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Cellulitis Symptoms, Causes, and Treatment

Cellulitis is a common condition – find out what the cellulitis symptoms, causes, and treatments are.

Cellulitis is a bacterial infection of the deeper layers of the skin, which seems to occur when a wound or injury becomes infected. According to the Center for Disease Control and Prevention (CDC), different types of bacteria can cause cellulitis. Symptoms are painful, but a primary concern is getting cellulitis treatment early on because if the infection remains untreated, it can be potentially life-threatening.

Cellulitis typically affects the lower legs and feet. These areas of our body are more exposed to harmful bacteria and are sometimes more challenging to keep clean than other body parts. But it can impact any break in the skin anywhere on the body. Early signs and symptoms of cellulitis can differ quite a bit.

Here we explain everything you need to know about cellulitis, from causes and symptoms, to treatment and healing.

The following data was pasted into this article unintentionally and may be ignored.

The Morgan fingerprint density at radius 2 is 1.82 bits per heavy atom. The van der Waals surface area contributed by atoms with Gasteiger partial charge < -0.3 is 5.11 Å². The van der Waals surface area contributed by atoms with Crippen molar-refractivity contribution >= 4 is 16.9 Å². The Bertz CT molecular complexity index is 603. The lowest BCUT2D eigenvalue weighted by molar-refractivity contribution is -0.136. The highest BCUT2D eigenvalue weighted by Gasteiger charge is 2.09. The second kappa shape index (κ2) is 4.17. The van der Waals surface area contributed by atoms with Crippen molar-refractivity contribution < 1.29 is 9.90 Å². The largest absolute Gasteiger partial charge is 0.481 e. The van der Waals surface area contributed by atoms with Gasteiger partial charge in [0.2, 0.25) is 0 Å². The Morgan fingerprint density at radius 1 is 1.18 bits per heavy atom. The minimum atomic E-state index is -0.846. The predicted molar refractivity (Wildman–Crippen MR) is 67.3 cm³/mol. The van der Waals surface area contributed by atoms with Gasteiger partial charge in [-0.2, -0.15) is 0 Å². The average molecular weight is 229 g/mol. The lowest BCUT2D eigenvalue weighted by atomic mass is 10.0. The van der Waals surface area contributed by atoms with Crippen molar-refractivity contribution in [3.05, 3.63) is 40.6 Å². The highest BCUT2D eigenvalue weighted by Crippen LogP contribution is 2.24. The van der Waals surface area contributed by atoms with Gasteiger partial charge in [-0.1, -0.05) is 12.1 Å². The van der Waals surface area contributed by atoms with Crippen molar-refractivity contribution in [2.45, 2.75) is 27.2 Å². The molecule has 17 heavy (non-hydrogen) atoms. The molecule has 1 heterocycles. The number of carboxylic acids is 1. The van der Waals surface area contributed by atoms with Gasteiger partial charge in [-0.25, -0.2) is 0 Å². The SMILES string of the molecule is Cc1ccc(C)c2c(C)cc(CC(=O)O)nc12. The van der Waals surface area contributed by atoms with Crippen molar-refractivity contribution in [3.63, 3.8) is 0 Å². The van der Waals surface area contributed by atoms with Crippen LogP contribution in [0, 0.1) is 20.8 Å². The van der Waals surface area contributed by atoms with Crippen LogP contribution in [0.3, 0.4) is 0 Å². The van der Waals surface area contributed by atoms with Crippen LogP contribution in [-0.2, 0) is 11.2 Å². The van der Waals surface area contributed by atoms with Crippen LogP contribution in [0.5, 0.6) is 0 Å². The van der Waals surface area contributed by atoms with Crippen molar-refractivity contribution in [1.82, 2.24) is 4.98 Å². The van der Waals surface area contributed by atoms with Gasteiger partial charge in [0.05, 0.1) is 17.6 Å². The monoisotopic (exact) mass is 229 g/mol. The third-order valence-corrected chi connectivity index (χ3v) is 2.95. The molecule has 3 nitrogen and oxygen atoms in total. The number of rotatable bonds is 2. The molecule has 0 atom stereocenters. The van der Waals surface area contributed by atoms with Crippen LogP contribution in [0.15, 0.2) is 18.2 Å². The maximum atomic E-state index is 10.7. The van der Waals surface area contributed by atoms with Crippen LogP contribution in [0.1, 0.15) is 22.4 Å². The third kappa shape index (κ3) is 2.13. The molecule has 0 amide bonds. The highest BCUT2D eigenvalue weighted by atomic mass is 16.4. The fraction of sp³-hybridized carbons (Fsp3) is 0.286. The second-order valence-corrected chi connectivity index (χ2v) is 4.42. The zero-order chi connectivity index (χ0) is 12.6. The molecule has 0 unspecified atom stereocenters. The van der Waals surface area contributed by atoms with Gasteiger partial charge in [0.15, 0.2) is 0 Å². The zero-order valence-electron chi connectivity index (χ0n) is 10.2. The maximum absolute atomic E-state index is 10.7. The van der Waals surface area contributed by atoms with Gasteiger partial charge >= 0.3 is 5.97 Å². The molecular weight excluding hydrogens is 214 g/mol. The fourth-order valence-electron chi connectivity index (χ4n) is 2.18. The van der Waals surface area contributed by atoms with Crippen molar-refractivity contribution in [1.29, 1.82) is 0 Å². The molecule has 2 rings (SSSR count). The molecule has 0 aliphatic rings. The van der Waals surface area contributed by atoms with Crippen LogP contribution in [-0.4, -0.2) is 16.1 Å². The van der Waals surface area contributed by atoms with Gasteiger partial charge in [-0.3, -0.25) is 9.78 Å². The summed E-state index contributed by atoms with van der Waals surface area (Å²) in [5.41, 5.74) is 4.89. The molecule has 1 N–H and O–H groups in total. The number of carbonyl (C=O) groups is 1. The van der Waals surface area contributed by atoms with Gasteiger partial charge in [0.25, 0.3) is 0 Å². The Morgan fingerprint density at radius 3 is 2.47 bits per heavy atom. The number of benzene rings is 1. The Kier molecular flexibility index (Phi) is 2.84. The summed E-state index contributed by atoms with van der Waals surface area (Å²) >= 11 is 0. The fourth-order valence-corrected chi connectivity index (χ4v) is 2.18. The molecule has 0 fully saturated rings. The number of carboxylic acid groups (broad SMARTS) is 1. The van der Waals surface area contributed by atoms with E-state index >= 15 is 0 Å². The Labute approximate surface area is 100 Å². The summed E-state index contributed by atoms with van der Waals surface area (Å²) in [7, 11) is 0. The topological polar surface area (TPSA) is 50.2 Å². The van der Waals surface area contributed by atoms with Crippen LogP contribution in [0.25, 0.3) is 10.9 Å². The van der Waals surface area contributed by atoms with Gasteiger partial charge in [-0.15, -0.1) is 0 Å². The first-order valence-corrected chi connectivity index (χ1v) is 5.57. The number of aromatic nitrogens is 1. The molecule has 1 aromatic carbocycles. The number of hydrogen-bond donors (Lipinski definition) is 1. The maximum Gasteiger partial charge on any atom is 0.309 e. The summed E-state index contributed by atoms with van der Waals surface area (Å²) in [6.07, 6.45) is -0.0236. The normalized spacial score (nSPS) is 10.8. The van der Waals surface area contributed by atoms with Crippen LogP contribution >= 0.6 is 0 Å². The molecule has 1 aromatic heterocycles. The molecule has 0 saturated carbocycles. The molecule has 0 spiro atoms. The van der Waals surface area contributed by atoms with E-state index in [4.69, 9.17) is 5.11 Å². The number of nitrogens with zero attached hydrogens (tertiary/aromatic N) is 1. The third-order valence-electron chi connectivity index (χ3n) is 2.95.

What are Early Cellulitis Symptoms?

Being aware of the early signs and symptoms of cellulitis may help you identify an infection quickly and treat it before it gets worse. This information will help you know when to contact your doctor and seek medical attention.

While cellulitis symptoms do vary, they can include:

  • Redness that expands around the skin wound
  • Swelling of the infected area
  • Tight, glossy appearance of the area
  • Pain and tenderness – sometimes the infected area feels warm to the touch
  • Fever
  • Red spots, blisters, and skin dimpling

Severe cellulitis symptoms include rapid growth of the infected area – regardless of whether the patient is experiencing fevers or chills.